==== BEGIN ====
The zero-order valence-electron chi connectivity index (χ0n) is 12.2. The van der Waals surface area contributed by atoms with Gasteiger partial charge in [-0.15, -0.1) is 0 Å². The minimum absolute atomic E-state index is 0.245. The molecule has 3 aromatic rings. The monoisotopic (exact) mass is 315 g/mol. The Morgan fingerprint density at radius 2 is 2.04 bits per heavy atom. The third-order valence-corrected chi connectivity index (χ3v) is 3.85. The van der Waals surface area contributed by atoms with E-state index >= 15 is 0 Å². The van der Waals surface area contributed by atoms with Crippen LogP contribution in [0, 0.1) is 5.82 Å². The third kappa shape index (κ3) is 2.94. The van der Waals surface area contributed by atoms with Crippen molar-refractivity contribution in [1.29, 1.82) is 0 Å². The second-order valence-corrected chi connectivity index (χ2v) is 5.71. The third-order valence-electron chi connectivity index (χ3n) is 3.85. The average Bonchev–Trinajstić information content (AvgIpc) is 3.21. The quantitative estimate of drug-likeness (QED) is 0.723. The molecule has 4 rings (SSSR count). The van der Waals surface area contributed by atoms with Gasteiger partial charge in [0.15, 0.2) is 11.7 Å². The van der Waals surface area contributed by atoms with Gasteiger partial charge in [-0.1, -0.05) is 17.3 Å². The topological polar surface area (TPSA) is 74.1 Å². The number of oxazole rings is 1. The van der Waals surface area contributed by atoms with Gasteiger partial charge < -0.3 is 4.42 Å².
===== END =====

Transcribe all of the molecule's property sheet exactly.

The zero-order valence-electron chi connectivity index (χ0n) is 12.2. The van der Waals surface area contributed by atoms with Gasteiger partial charge in [-0.15, -0.1) is 0 Å². The minimum absolute atomic E-state index is 0.245. The molecule has 3 aromatic rings. The monoisotopic (exact) mass is 315 g/mol. The Morgan fingerprint density at radius 2 is 2.04 bits per heavy atom. The third-order valence-corrected chi connectivity index (χ3v) is 3.85. The van der Waals surface area contributed by atoms with E-state index >= 15 is 0 Å². The van der Waals surface area contributed by atoms with Crippen LogP contribution in [0, 0.1) is 5.82 Å². The third kappa shape index (κ3) is 2.94. The van der Waals surface area contributed by atoms with Crippen molar-refractivity contribution in [1.29, 1.82) is 0 Å². The second-order valence-corrected chi connectivity index (χ2v) is 5.71. The third-order valence-electron chi connectivity index (χ3n) is 3.85. The average Bonchev–Trinajstić information content (AvgIpc) is 3.21. The quantitative estimate of drug-likeness (QED) is 0.723. The molecule has 4 rings (SSSR count). The van der Waals surface area contributed by atoms with Gasteiger partial charge in [0.15, 0.2) is 11.7 Å². The van der Waals surface area contributed by atoms with Gasteiger partial charge in [-0.1, -0.05) is 17.3 Å². The topological polar surface area (TPSA) is 74.1 Å². The number of oxazole rings is 1. The van der Waals surface area contributed by atoms with Gasteiger partial charge < -0.3 is 4.42 Å².